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Measure of the Moon

Proceedings of the Second International Conference on Selenodesy and Lunar Topography held in the University of Manchester, England May 30 – June 4, 1966

  • Zdeněk Kopal
  • Constantine L. Goudas
Conference proceedings

Part of the Astrophysics and Space Science Library book series (ASSL, volume 8)

Table of contents

  1. Front Matter
    Pages I-XVIII
  2. Librations of the Moon

  3. Selenodetic Observations and Measurements

  4. Shape and Gravitational Field of the Moon

    1. Front Matter
      Pages 235-235
    2. James M. Eigen, James D. Hathaway
      Pages 305-316
    3. G. A. Mills, M. E. Davidson
      Pages 317-331
    4. D. W. G. Arthur
      Pages 332-340
    5. W. L. Sjogren
      Pages 341-343
    6. Zdeněk Kopal, Constantine L. Goudas
      Pages 369-379
  5. Topography and Mapping of the Lunar Surface

    1. Front Matter
      Pages 381-381
    2. James H. Sasser
      Pages 396-406
    3. P. V. Sudbury
      Pages 424-432
    4. M. T. Jones
      Pages 433-450
    5. Zdeněk Kopal, Constantine L. Goudas
      Pages 463-471
    6. M. G. J. Minnaert
      Pages 473-476
  6. Back Matter
    Pages 477-479

About these proceedings

Introduction

After many decades spent in astronomical semi-obscurity, the Moon has of late suddenly emerged to claim renewed interest on the part of the students of astronomy, as well as of other branches of physical science and technology; and the reasons which brought this about are indeed of historical significance. From time immemorial, astronomy has been debarred from the status of a gen­ uine experimental science by the utter remoteness of the objects of its study. With the exception of meteors - those small freaks of cosmic matter intercepted by the Earth on its perpetual journey through space - the properties of all celestial bodies outside the gravitational confines of our planet could be studied only at a distance: namely, from the effect of attraction exerted by their masses; or from the ciphered message of their light brought to us by nimble-footed photons across the intervening gaps of space. A dramatic emergence of long-range rockets in the last decade bids fair to bring about a profound change in this situation. On September 13, 1959 - a memorable date in the history of human endeavour - a man-made missile of Russian origin crash­ landed on the surface of the Moon in the region of its Mare Imbrium, and thus ended the age-long separation of the Earth and its only natural satellite which lasted not less than 4t billion years.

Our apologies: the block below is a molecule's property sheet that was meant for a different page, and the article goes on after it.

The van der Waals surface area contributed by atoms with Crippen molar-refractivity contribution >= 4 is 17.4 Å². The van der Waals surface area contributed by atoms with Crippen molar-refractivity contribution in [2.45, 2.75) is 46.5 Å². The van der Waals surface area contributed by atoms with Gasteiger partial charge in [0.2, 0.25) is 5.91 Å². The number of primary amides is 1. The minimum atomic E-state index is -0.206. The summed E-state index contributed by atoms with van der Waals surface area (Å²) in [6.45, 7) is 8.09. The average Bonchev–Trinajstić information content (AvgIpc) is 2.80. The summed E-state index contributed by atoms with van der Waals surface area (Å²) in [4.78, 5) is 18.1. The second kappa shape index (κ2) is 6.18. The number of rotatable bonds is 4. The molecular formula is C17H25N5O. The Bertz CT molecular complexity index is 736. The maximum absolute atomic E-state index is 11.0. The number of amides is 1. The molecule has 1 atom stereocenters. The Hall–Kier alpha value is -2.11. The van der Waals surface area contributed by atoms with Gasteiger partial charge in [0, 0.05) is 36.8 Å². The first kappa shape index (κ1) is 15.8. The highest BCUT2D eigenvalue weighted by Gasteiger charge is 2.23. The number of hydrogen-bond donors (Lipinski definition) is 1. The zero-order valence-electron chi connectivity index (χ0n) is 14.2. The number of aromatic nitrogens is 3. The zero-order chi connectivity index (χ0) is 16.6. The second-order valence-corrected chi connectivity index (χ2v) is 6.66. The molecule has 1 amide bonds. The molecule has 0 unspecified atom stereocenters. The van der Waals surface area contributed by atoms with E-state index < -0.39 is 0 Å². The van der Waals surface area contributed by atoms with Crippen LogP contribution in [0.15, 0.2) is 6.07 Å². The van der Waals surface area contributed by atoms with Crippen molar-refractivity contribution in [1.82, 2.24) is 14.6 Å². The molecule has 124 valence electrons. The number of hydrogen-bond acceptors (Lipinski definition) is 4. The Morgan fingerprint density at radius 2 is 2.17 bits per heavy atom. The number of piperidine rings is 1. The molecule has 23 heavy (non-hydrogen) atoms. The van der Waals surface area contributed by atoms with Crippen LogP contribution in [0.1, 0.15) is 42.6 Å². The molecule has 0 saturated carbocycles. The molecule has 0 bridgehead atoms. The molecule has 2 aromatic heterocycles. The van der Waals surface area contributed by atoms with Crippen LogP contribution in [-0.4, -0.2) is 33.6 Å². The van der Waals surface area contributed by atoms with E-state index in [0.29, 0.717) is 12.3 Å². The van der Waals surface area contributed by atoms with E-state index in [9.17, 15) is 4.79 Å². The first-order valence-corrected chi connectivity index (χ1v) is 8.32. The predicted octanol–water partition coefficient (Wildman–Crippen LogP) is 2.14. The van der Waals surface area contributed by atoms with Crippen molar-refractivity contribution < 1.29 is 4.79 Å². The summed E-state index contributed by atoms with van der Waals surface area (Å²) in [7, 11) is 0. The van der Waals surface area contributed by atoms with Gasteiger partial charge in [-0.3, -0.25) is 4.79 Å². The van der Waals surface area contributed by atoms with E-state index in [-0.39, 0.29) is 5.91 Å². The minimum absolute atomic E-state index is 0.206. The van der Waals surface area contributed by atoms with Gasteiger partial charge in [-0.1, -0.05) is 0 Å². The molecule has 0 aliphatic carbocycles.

Keywords

LOPES Libration gravitation solar

Authors and affiliations

  • Zdeněk Kopal
    • 1
  • Constantine L. Goudas
    • 2
  1. 1.Department of AstronomyUniversity of ManchesterUSA
  2. 2.Boeing Scientific Research LaboratoriesSeattleUSA

Bibliographic information

  • DOI https://doi.org/10.1007/978-94-010-3529-3
  • Copyright Information Springer Science+Business Media B.V. 1967
  • Publisher Name Springer, Dordrecht
  • eBook Packages Springer Book Archive
  • Print ISBN 978-94-010-3531-6
  • Online ISBN 978-94-010-3529-3
  • Series Print ISSN 0067-0057
  • Buy this book on publisher's site